Violent crime up 55 percent in Washington state amid ‘missed opportunity’ for reform

Violent crime in Washington state has increased by 55% since 2015, according to data from the Washington Association of Sheriffs and Police Chiefs, or WASPC.
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In 2015, there were 18,925 violent crimes reported, compared to 29,368 reported in 2021

TJ Martinell
The Center Square Washington

Violent crime in Washington state has increased by 55% since 2015, according to data from the Washington Association of Sheriffs and Police Chiefs, or WASPC. It’s a trend that some legislators have attributed to recent police reform legislation that they believe isn’t getting fixed this session.

“It’s a crisis situation, yet the majority [party] here doesn’t seem to realize it at all,” Sen. Mike Padden, R-Spokane Valley, told The Center Square. Padden is the ranking minority member on the Senate Law and Justice Committee.

In 2015, there were 18,925 violent crimes reported, compared to 29,368 reported in 2021. However, some crimes, such as murder, have increased by 95%, with 166 murders in 2015 compared to 325 in 2021. Aggravated assaults increased by 73%, while rape increased by 51%. Simple assaults increased by 13%. Between 2015-2021, there were 146,323 violent crimes committed, 15% of which involved the use of a firearm.

However, the trends for many of those crimes varied. While aggravated assault increased year over year between 2015-2021, reported burglaries actually fell from 39,688 in 2015 to 35,526 in 2019 before jumping back up to 41,638 in 2020 and 42,267 in 2021. 

While WASPC declined to comment on factors contributing to the crime rate trend, lawmakers like Padden see it as the culmination of numerous public policies regarding law enforcement, including the April 2021 Washington State Supreme Court Blake decision that decriminalized simple drug possession. That same year, there were 6,216 reported drug/narcotic violations compared to 20,578 in 2019. During that same period, the number of reported larcenies increased from 151,794 to 166,496, a 10% increase.

“People that are drug addicts have to pay for the drugs somehow, so they engage in criminal activities starts out as property and ends up in violent crime,” Padden said.

Another change in public policy was 2021’s HB 1054, which restricted the ability of police to pursue suspects on foot or vehicle by requiring there be “reasonable suspicion” rather than “probable cause.” The law was amended in 2022 to roll back the restriction on foot pursuit but maintained the new stipulations for vehicle pursuits. According to WASPC, the number of drivers fleeing Washington State Patrol officers increased from 2021 to 2022 by more than 100%. Washington state is now ranked third in the nation for total car thefts and second among the states for car thefts per capita. Meanwhile, data from the Washington Traffic Safety Commission reveals that between 2015-2021 there were 28 traffic fatalities from a police vehicle pursuit, 19 of which were the drivers fleeing police.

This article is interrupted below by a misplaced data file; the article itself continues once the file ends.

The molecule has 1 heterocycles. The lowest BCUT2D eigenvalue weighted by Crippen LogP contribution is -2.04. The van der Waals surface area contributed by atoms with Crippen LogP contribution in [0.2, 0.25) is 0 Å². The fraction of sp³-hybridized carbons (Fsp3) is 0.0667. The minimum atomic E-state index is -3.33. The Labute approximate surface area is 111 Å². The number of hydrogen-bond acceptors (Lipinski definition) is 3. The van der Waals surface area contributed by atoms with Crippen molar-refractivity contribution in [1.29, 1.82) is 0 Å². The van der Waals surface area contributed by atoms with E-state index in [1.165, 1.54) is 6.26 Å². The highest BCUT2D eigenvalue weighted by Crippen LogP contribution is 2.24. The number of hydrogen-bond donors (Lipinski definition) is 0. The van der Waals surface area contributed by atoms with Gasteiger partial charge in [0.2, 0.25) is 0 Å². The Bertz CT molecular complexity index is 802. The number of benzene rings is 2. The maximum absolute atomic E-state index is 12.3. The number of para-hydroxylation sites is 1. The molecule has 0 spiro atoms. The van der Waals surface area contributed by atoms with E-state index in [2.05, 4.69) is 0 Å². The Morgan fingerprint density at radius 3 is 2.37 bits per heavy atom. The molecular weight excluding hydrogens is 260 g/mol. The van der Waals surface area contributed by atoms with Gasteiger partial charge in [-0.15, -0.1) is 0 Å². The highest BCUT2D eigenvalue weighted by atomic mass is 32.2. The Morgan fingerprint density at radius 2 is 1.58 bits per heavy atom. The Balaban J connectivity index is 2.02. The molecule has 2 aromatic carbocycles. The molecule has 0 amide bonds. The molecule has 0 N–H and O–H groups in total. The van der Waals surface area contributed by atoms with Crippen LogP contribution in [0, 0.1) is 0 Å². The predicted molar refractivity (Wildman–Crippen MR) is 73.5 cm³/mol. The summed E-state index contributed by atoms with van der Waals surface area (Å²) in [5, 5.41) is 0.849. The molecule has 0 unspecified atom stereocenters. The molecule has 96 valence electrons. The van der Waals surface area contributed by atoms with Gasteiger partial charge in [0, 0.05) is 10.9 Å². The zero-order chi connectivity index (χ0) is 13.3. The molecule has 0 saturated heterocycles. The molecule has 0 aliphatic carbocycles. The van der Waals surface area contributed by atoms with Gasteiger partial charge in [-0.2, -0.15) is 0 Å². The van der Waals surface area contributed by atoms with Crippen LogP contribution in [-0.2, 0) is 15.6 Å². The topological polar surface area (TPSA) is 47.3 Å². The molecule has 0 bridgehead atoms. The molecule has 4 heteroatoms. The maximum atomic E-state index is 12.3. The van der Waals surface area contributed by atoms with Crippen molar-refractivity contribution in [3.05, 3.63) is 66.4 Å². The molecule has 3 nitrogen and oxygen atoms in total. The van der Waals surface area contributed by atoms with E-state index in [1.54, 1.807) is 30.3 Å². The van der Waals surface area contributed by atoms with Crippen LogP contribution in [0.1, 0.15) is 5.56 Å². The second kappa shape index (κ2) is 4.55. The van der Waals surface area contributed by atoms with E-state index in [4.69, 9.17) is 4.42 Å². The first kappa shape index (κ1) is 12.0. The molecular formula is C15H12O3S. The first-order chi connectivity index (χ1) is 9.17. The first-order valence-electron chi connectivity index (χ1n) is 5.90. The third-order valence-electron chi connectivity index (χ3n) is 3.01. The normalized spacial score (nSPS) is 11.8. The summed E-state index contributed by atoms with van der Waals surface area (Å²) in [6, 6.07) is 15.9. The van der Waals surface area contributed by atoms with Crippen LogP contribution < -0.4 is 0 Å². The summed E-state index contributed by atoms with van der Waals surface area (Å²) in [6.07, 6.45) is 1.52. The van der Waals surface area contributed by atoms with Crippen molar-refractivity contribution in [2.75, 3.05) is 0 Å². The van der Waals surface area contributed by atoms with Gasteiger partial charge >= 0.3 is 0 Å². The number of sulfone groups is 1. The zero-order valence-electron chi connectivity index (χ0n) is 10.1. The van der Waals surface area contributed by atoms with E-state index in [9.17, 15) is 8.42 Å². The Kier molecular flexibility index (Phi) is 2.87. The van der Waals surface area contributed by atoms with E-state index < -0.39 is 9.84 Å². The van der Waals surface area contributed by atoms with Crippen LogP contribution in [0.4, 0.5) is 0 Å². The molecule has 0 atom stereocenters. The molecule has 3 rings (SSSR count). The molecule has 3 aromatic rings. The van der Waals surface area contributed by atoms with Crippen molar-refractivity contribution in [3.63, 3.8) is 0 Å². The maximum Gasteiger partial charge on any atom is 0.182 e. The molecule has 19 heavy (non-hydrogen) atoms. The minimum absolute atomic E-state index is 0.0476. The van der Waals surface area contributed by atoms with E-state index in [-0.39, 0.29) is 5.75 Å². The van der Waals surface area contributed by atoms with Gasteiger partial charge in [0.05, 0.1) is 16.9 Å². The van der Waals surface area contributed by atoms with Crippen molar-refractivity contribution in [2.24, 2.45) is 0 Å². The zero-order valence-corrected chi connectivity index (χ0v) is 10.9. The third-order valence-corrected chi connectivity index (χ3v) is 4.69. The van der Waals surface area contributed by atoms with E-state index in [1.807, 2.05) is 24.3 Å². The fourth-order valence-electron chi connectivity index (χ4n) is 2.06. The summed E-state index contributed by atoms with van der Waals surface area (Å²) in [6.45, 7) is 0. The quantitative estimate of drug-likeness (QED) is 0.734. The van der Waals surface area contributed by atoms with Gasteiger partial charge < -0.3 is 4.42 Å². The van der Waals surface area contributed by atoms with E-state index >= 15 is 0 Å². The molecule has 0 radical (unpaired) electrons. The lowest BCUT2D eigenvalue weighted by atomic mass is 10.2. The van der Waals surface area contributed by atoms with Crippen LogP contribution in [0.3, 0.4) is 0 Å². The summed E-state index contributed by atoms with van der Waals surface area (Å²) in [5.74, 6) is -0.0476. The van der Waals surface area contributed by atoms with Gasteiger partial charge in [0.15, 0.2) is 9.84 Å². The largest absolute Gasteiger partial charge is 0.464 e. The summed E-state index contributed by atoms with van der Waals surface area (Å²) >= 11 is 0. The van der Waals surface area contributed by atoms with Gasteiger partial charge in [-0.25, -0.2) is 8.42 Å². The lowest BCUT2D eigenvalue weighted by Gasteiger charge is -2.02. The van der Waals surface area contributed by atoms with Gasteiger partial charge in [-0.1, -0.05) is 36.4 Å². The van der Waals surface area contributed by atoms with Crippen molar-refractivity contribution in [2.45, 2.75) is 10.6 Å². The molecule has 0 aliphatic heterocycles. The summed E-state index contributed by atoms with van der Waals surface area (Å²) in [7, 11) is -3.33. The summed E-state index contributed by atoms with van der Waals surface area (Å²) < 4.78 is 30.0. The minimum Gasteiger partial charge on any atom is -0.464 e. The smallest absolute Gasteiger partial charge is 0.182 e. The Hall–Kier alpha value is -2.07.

“People that would do harm to society know the rules now, and they’re playing by it,” Rep. Dan Griffey, R-Allyn, told The Center Square. “We have got to get tougher.” Griffey is the ranking minority member of the House Community Safety, Justice, and Reentry Committee.

SB 5352 introduced this session would modify some of the police vehicular pursuit policy but would not restore the prior “reasonable suspicion” for all suspected crimes. Padden sponsored an amendment prior to its passage in the Senate that would apply that threshold for all crimes, but it was rejected.

Padden described the bill as “an improvement but nowhere far enough.”

Senate Bill 5536 would address the Blake decision’s decriminalization of drug possession, though Griffey said in a statement that the revisions made are so bad that “people will die if this becomes law.” The bill cleared the Senate in a 28-21 vote and is scheduled for an April 4 vote in the House Appropriations Committee.

“I honestly believe this year was a missed opportunity with Blake, with criminal justice,” Griffey said. “We’ve doubled down on the fact that you have the right to die in the ditch.”

Griffey argues that the combination of 2020-2021 lockdowns and the Blake decision have resulted in organized drug gangs taking over the trafficking and selling of fentanyl in the state. Last month, federal authorities raided a drug trafficking operation in Tacoma led by a white nationalist prison gang believed to be collaborating with a Mexican drug cartel. During the raid, federal law enforcement seized 650,000 suspected fentanyl pills along with two pill press machines. 

“They used COVID [lockdowns] as a cover to set up their criminal enterprise,” Griffey said. “There were two years where people were paying less attention to things.”

King County Sheriff’s Office did not respond to a request for comment. The Washington Council of Police & Sheriffs also did not respond to a request for comment. Federal Way Mayor and former King County prosecutor Jim Ferrell was unavailable for comment.

This report was first published by The Center Square Washington.


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